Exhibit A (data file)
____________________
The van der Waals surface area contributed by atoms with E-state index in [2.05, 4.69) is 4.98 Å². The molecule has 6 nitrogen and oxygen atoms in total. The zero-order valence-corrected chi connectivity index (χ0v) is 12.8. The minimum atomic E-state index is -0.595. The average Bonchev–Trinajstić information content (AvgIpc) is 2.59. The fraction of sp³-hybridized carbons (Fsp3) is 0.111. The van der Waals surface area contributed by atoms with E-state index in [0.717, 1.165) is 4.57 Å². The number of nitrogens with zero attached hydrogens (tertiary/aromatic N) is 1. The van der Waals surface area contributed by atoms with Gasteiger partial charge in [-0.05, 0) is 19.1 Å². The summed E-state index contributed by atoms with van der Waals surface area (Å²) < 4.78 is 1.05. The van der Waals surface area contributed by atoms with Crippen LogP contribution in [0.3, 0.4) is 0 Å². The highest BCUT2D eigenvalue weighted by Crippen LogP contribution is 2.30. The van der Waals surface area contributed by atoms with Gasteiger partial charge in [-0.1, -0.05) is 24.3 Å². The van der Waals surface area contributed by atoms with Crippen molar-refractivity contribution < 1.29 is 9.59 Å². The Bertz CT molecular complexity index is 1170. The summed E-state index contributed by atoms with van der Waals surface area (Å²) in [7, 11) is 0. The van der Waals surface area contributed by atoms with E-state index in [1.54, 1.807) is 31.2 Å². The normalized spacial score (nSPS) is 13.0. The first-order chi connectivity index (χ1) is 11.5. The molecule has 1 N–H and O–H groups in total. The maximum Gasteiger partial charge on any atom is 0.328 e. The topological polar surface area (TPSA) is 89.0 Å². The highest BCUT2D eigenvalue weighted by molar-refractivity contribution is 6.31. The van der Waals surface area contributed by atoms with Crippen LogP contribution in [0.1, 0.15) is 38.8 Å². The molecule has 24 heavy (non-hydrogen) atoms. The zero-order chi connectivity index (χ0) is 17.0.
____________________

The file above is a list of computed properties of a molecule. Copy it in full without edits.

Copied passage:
The van der Waals surface area contributed by atoms with E-state index in [2.05, 4.69) is 4.98 Å². The molecule has 6 nitrogen and oxygen atoms in total. The zero-order valence-corrected chi connectivity index (χ0v) is 12.8. The minimum atomic E-state index is -0.595. The average Bonchev–Trinajstić information content (AvgIpc) is 2.59. The fraction of sp³-hybridized carbons (Fsp3) is 0.111. The van der Waals surface area contributed by atoms with E-state index in [0.717, 1.165) is 4.57 Å². The number of nitrogens with zero attached hydrogens (tertiary/aromatic N) is 1. The van der Waals surface area contributed by atoms with Gasteiger partial charge in [-0.05, 0) is 19.1 Å². The summed E-state index contributed by atoms with van der Waals surface area (Å²) < 4.78 is 1.05. The van der Waals surface area contributed by atoms with Crippen LogP contribution in [0.3, 0.4) is 0 Å². The highest BCUT2D eigenvalue weighted by Crippen LogP contribution is 2.30. The van der Waals surface area contributed by atoms with Gasteiger partial charge in [-0.1, -0.05) is 24.3 Å². The van der Waals surface area contributed by atoms with Crippen molar-refractivity contribution < 1.29 is 9.59 Å². The Bertz CT molecular complexity index is 1170. The summed E-state index contributed by atoms with van der Waals surface area (Å²) in [7, 11) is 0. The van der Waals surface area contributed by atoms with E-state index in [1.54, 1.807) is 31.2 Å². The normalized spacial score (nSPS) is 13.0. The first-order chi connectivity index (χ1) is 11.5. The molecule has 1 N–H and O–H groups in total. The maximum Gasteiger partial charge on any atom is 0.328 e. The topological polar surface area (TPSA) is 89.0 Å². The highest BCUT2D eigenvalue weighted by molar-refractivity contribution is 6.31. The van der Waals surface area contributed by atoms with Crippen LogP contribution in [0.1, 0.15) is 38.8 Å². The molecule has 24 heavy (non-hydrogen) atoms. The zero-order chi connectivity index (χ0) is 17.0.